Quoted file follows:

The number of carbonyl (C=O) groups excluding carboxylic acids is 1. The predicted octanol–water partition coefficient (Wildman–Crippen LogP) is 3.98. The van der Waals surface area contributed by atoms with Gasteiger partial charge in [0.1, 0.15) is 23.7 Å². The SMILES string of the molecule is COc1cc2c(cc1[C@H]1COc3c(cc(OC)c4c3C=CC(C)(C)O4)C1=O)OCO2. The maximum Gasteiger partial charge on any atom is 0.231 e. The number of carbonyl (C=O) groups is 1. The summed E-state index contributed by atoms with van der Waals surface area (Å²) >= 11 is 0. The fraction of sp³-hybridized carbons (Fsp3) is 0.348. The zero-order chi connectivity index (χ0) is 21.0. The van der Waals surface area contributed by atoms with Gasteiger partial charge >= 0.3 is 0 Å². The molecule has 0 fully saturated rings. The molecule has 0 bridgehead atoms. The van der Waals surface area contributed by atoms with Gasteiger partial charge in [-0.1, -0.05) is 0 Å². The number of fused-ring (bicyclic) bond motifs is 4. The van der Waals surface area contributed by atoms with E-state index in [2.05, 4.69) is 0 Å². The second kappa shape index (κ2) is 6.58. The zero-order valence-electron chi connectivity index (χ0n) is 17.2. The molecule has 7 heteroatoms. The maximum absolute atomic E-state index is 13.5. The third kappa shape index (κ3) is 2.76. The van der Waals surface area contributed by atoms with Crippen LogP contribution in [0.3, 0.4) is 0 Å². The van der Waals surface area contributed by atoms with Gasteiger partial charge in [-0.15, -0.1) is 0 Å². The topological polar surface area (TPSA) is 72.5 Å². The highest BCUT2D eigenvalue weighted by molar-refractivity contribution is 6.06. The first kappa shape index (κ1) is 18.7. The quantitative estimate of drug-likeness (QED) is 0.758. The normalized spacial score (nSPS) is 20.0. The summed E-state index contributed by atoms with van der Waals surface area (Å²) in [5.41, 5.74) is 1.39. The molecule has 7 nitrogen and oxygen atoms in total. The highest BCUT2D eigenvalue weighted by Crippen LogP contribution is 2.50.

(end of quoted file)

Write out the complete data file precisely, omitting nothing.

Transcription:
The number of carbonyl (C=O) groups excluding carboxylic acids is 1. The predicted octanol–water partition coefficient (Wildman–Crippen LogP) is 3.98. The van der Waals surface area contributed by atoms with Gasteiger partial charge in [0.1, 0.15) is 23.7 Å². The SMILES string of the molecule is COc1cc2c(cc1[C@H]1COc3c(cc(OC)c4c3C=CC(C)(C)O4)C1=O)OCO2. The maximum Gasteiger partial charge on any atom is 0.231 e. The number of carbonyl (C=O) groups is 1. The summed E-state index contributed by atoms with van der Waals surface area (Å²) >= 11 is 0. The fraction of sp³-hybridized carbons (Fsp3) is 0.348. The zero-order chi connectivity index (χ0) is 21.0. The van der Waals surface area contributed by atoms with Gasteiger partial charge >= 0.3 is 0 Å². The molecule has 0 fully saturated rings. The molecule has 0 bridgehead atoms. The van der Waals surface area contributed by atoms with Gasteiger partial charge in [-0.1, -0.05) is 0 Å². The number of fused-ring (bicyclic) bond motifs is 4. The van der Waals surface area contributed by atoms with E-state index in [2.05, 4.69) is 0 Å². The second kappa shape index (κ2) is 6.58. The zero-order valence-electron chi connectivity index (χ0n) is 17.2. The molecule has 7 heteroatoms. The maximum absolute atomic E-state index is 13.5. The third kappa shape index (κ3) is 2.76. The van der Waals surface area contributed by atoms with Crippen LogP contribution in [0.3, 0.4) is 0 Å². The van der Waals surface area contributed by atoms with Gasteiger partial charge in [-0.15, -0.1) is 0 Å². The topological polar surface area (TPSA) is 72.5 Å². The highest BCUT2D eigenvalue weighted by molar-refractivity contribution is 6.06. The first kappa shape index (κ1) is 18.7. The quantitative estimate of drug-likeness (QED) is 0.758. The normalized spacial score (nSPS) is 20.0. The summed E-state index contributed by atoms with van der Waals surface area (Å²) in [5.41, 5.74) is 1.39. The molecule has 7 nitrogen and oxygen atoms in total. The highest BCUT2D eigenvalue weighted by Crippen LogP contribution is 2.50.